Economy & Trade, Headlines, Latin America & the Caribbean

ARGENTINA: Suitcase Stuffed with Cash Triggers Scandal

Marcela Valente

BUENOS AIRES, Aug 9 2007 (IPS) - A high-level official of the Argentine government resigned Thursday in the midst of a scandal over his responsibility for the arrival to the country of a Venezuelan businessman carrying 800,000 dollars in undeclared cash on a government-hired jet.

The official who quit is Claudio Uberti, the head of the highway concessions regulatory body (which answers to the Planning Ministry) and the person in charge of the government’s negotiations with Venezuela on agreements in energy, farm machinery and other areas.

President Néstor Kirchner said his government "does not hide anything," and that "for the first time, corruption is being seriously fought."

"I am not concealing anything; when something happens, the people have a right to know," said the centre-left president.

Planning Minister Julio De Vido said it was "a mistake" to allow passengers who did not form part of the official committee to hitch a ride on the private jet, which was rented by the state energy company Enarsa for urgent last-minute negotiations of an agreement for the construction of a regasification plant in Argentina that had to be signed by Kirchner and Venezuelan President Hugo Chávez on Monday.

According to Enarsa, the request to provide transportation to the businessman carrying the suitcase full of cash, who was identified by Argentine authorities as Guido Alejandro Antonini Wilson, and four other Venezuelans came from officials in Venezuela’s PDVSA state-run oil company.

Argentina’s cabinet chief, Alberto Fernández, agreed that "it was a serious error (by Uberti) to give a stranger a ride on the official committee’s plane." But he said he was confident that the Venezuelan company would explain the incident. "I believe that the request for Argentina to give a ride to these people amounted to an abuse of confidence," said Fernández.

Opposition parties are calling for an in-depth investigation.

The spokesman for former legislator Elisa Carrió, the head of ARI (Alternative for a Republic of Equals), told IPS that Uberti and De Vido had been put in charge by their party to drum up donations from companies to finance the governing party’s election campaign in 2003.

Carrió’s spokesman Matías Méndez pointed out that in 2003, ARI filed complaints with the electoral authorities for irregularities during the campaign. As a result, Carrió faces three lawsuits for libel.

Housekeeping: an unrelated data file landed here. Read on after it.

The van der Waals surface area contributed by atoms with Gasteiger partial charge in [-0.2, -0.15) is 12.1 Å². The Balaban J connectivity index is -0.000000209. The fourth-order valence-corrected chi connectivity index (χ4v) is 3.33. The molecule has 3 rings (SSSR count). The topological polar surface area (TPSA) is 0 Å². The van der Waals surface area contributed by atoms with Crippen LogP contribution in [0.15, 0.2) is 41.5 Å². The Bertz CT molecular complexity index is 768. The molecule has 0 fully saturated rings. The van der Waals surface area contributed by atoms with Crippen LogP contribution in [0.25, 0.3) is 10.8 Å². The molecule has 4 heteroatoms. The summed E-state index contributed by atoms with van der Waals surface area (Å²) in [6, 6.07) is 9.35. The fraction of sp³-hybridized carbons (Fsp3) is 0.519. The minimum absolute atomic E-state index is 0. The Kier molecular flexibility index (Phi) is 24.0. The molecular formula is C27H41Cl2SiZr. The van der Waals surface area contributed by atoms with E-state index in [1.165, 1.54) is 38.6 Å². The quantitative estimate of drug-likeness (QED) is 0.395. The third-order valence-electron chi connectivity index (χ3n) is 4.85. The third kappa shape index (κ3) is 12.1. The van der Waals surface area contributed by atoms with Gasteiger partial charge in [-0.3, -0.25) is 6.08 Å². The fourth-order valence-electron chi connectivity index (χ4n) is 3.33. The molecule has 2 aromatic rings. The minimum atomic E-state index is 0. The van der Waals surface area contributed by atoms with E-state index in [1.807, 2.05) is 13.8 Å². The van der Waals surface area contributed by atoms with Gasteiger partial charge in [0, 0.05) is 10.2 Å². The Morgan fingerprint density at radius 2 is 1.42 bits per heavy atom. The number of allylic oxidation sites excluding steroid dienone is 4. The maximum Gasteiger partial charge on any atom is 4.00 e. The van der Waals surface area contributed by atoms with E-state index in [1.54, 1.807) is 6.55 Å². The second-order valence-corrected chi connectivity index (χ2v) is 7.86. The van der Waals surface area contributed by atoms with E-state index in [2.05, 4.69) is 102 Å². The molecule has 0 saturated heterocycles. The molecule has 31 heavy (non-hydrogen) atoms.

Less than a month after the resignation of former economy minister Felisa Miceli, who was unable to explain the origins and intended use of more than 60,000 dollars found in a bag in the bathroom of her office, the latest scandal triggered prompt action by the administration of Kirchner, who ordered Uberti to hand in his resignation.

The suitcase incident occurred early Saturday, when a private jet reached a Buenos Aires airport from Caracas carrying seven passengers. As the government acknowledged four days later, the official committee was made up of the president of Enarsa, Ezequiel Espinosa, Uberti and a public relations secretary.

Enarsa stated in a communiqué that at PDVSA’s request, the plane was also carrying Ruth Behrens, an official with the Venezuelan oil company’s branch in Uruguay; legal adviser Nelly Cardozo; the son of the company’s vice president, Daniel Uzcátegui; and Antonini Wilson.

The latter was held up at the airport when customs agents found around 800,000 dollars of undeclared cash in his suitcase.

Customs agents told the investigating prosecutor that Antonini Wilson tried to bribe them to keep them from reporting the incident. The agents confiscated the suitcase and fined the businessman 400,000 dollars.

However, Antonini Wilson, described by the press as a wealthy businessman, left the country on Tuesday, heading to Uruguay and later to Venezuela, without ever being questioned by legal authorities and without laying claim to the rest of the money.

The news of the suitcase came out on Monday, just when President Chávez was visiting Buenos Aires. When talking to the press, the Venezuelan leader denied that he had anything to do with the incident, and the Argentine government waited until the end of his brief visit, part of a wider South American tour, to mention the case.

The office of the public prosecutor has launched an inquiry to determine whether the case involved contraband or an attempt at money laundering.

The Kirchner administration, having removed Uberti, is attempting to lay the blame on PDVSA.

Fernández said PDVSA "should not wait for Argentina’s request for an explanation" to clarify what happened, "even though they may also have been surprised in their good faith."

Uberti is considered to be very close to De Vido. One of the two public employees sacked in an earlier scandal involving Skanska, a Swedish company investigated by the Argentine justice system for alleged bribes in the construction of gas pipelines, also worked under De Vido.

According to Carrió, Uberti and Kirchner’s former chauffeur, Rudy Ulloa, worked with De Vido raising funds for the 2003 election campaign.

Fishing industry businessman Raúl Espinosa complained to ARI that he had been pressured to cough up campaign donations from his company.

Espinosa was shot and killed by unknown gunmen outside of his house in the city of Puerto Madryn in the southern province of Chubut just 10 days after he spoke with Carrió and four months before Kirchner was sworn in as president.

These reports, of which ARI informed the legal authorities, did not help clarify Espinosa’s murder, which has gone unsolved. "It is impunity that has allowed these men to remain in the government and to do things like what has just occurred," said Carrió’s spokesman.

 
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